Librarian Little: The Sky is NOT falling!

My photo
School Library Industry Leader in Tennessee | Boarding School Librarian | Librarian Little: The Sky is Not Falling™ | Focus on Transitions -- elementary to middle, middle to high, and especially high school to college |

Monday, October 05, 2015

Web 2.0 ...




What's Next?

This morning on the news I heard a report about a new social medium designed for those building a college admissions resumé.  I could not find the site that was mentioned, instead I found many articles about an 80-college coalition for a new kind of college application.
Found it!  - https://www.zeemee.com/colleges 

I had mixed feelings about this, and immediately thought  - will this kind of "packaging" help the students who are already at an advantage and possibly hurt those who are disadvantaged?


Looking Back

Back in the spring of 2008 I gave a presentation to a group of high school and college librarians at Belmont University at a forum called Conversations @ Belmont.
"Facebook Generation: Marketing the library to a socially networked society"
In 2008 using Facebook at all was an edgy sort of thing for school librarians. That same year I attended a YALSA symposium in Nashville where Twitter was introduced as a great way for librarians to microblog, [what ever that was.]  Sometimes I have a hard time imagining how certain social media will eventually catch on, and become "useful."  I know that I asked - Why do I want to have a Facebook, why do I want to have a Twitter, what is the purpose?  I find myself asking the same question about so many of the new social tools.  I also wonder about the longevity of some of the tools.

 It took me a little while to decide to add an Instagram account to my library's social media communication.   And just this week I have found that some authors are Snapchatting their fans, which really surprised me.  I personally don't "love" Snapchat, I am completely uncoordinated and have a hard time taking a picture and adding the text and then it disappears! All of my hard work snapping pictures and adding text and it disappears!  Also about the time I become proficient with a particular social medium, it's considered passé.  So, seven years ago Facebook was edgy and now Facebook is for grandparents, or so that's what my students tell me.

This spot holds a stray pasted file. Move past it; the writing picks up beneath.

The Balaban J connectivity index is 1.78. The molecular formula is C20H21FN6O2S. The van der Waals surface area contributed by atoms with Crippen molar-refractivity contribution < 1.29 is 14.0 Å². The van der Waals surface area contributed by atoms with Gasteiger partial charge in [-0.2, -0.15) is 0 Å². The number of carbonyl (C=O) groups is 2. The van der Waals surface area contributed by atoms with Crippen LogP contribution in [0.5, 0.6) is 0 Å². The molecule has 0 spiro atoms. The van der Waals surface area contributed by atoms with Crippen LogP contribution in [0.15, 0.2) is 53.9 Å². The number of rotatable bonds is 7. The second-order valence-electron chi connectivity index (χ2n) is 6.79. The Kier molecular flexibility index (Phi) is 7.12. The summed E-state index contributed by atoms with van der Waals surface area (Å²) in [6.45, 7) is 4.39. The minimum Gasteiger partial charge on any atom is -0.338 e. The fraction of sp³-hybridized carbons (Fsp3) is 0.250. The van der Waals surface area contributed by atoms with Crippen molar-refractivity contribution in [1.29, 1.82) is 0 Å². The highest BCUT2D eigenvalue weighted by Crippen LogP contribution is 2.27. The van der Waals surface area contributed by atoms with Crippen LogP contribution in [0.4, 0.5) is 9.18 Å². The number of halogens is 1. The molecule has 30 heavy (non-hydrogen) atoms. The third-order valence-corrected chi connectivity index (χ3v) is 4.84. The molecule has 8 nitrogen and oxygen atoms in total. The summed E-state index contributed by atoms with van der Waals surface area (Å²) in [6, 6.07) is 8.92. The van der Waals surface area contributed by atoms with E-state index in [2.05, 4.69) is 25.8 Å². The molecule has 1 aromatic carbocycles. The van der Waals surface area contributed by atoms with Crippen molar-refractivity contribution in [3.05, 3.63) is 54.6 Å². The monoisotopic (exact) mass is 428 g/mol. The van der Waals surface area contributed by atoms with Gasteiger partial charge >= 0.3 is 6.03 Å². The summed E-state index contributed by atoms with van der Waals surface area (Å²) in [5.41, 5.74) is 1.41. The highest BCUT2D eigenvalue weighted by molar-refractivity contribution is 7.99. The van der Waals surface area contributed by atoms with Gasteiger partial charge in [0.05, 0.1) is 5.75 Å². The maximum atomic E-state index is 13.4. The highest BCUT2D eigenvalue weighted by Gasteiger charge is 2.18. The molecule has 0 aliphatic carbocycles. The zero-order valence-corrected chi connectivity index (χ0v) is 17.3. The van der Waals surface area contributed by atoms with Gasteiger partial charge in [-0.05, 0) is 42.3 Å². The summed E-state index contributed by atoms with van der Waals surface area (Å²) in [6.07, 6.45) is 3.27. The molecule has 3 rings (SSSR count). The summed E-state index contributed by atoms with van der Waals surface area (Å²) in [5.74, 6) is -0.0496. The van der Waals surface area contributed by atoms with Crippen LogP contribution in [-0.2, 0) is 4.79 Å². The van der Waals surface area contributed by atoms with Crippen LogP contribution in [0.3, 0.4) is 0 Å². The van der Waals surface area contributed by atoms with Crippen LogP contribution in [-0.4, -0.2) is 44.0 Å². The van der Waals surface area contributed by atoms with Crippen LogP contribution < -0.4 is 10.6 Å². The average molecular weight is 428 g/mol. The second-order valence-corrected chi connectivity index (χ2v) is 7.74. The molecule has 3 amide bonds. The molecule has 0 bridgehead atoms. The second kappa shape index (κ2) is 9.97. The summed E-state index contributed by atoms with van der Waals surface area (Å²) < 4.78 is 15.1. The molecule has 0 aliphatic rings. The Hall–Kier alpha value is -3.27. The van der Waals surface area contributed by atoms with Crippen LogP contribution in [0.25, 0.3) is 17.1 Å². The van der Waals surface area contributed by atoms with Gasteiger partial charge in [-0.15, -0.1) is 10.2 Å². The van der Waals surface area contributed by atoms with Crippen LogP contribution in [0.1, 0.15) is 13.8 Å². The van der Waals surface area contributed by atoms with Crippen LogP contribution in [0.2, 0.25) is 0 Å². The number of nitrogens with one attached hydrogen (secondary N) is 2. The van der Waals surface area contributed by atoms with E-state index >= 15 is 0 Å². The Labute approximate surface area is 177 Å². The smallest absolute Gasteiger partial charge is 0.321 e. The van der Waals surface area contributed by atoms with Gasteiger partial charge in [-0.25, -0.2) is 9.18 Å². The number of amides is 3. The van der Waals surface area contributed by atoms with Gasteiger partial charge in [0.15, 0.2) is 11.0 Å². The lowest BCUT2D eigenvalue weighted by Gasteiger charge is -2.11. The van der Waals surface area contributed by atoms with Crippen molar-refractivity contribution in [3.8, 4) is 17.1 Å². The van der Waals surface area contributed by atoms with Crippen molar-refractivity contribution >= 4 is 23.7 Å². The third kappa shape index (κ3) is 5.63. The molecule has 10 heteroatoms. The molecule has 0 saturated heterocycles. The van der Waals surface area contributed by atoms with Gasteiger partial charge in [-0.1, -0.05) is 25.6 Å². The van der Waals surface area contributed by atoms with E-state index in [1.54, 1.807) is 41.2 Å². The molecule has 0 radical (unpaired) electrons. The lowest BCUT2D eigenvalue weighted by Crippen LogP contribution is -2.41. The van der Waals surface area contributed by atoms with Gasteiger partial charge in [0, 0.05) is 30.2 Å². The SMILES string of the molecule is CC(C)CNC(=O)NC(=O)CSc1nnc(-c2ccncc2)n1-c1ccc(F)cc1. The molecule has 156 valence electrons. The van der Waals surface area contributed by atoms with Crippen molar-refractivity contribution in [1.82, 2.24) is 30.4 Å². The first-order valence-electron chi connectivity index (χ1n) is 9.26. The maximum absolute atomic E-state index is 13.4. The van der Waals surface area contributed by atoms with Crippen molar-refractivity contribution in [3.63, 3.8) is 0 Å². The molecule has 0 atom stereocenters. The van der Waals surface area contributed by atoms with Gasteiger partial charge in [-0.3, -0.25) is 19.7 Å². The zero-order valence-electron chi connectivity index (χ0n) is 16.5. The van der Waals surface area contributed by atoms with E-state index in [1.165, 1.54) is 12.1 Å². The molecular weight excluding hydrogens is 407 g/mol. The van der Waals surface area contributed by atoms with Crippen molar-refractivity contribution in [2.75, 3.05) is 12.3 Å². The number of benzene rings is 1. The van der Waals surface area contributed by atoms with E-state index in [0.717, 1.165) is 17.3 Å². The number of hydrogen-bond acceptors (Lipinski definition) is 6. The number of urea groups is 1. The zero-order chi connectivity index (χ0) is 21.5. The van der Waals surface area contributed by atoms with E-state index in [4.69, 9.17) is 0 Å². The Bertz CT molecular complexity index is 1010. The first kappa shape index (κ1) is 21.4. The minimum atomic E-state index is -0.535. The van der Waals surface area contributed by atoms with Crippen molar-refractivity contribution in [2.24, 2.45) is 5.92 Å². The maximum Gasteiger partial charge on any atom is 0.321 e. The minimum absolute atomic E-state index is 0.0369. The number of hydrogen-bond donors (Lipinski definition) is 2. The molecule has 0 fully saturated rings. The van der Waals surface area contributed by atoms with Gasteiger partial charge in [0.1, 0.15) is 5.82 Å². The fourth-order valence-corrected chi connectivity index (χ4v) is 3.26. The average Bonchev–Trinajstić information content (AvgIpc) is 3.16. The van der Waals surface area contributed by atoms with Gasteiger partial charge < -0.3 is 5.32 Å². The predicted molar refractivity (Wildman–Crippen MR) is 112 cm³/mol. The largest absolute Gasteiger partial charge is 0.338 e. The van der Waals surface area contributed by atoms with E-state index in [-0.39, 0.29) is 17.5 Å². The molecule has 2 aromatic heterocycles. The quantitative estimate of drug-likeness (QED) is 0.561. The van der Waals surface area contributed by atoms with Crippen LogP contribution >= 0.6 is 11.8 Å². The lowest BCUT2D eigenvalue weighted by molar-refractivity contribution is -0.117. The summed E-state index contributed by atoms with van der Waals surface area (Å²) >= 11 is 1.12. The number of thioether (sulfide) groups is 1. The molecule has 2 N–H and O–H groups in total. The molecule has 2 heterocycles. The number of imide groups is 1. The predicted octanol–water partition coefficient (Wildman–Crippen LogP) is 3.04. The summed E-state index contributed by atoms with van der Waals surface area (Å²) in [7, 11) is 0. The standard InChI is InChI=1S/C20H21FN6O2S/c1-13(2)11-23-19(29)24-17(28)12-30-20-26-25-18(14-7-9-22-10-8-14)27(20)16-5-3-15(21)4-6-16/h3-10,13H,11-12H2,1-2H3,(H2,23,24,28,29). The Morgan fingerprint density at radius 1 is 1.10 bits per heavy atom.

One thing that hasn't changed, you must keep on top of the research. Back in 2008 the research was revealing that social networking sites divided by demographic groups, and I believe that still might be the case.
"Danah Boyd, stirred up controversy once before, in 2007, by noting that during the period beginning in 2006 when teens began to flock to Facebook, teens’ preference for either MySpace or Facebook appeared to fall along lines of race and class."  http://www.technologyreview.com/view/419843/did-whites-flee-the-digital-ghetto-of-myspace/
"Snapchat is More Likely to Be Used Most Often by Wealthier Teens; Facebook Most Popular Among Lower Income Youth" See the latest data from Pew and the Internet -- Teens, Social Media & Technology Overview 2015 -http://www.pewinternet.org/2015/04/09/teens-social-media-technology-2015/


Youth and Media project, the Berkman Center 
Pew and the Internet


I have an untested theory as to why certain products are "popular" to certain socioeconomic groups . For the longest time I did not purchase a smartphone because of rural connectivity issues.  And therefore could not get an Instagram. If teens in a lower socioeconomic group whose family could not afford a smartphone only an old-fashioned flip phone would not have access to something like Instagram. Also certain products work better on high-speed Internet where some groups maybe in rural areas or maybe cannot afford high-speed Internet must use less graphic-intensive social media sites.  It might all boil down to affordability and accessibility.  If teens cannot afford or access certain apps they may turn to other means.  I have noticed that apps like Kik and GroupMe are showing up where students can text others, despite their platform [IOS, Android, or simple text messaging].

"a funny thing happened on the way to an authentic internet: Anonymity came back into vogue."

Another untested theory - the use of Snapchat among wealthier teens might actually have to do with a backlash against helicopter parents in suburbia.  Parents Over Shoulder, no worries this message will self-destruct.  There is a constant moving from one app to the next with wealthier suburban teens.  I don't know if this is 'running' from parents, a type of 'one-upping' in their social group or if it is simply development of cliques.  I hesitate to say -- "here is the latest app"  because tomorrow something different will emerge.

Here are two new ones to add to the list -

  • After School - Funny Anonymous School News For Confessions & Compliments
  • Jott messenger app  - Jott lets you chat with and without cell reception or wifi (yes, really). Join your school network, set up private groups


I really do not have an answer for what is next.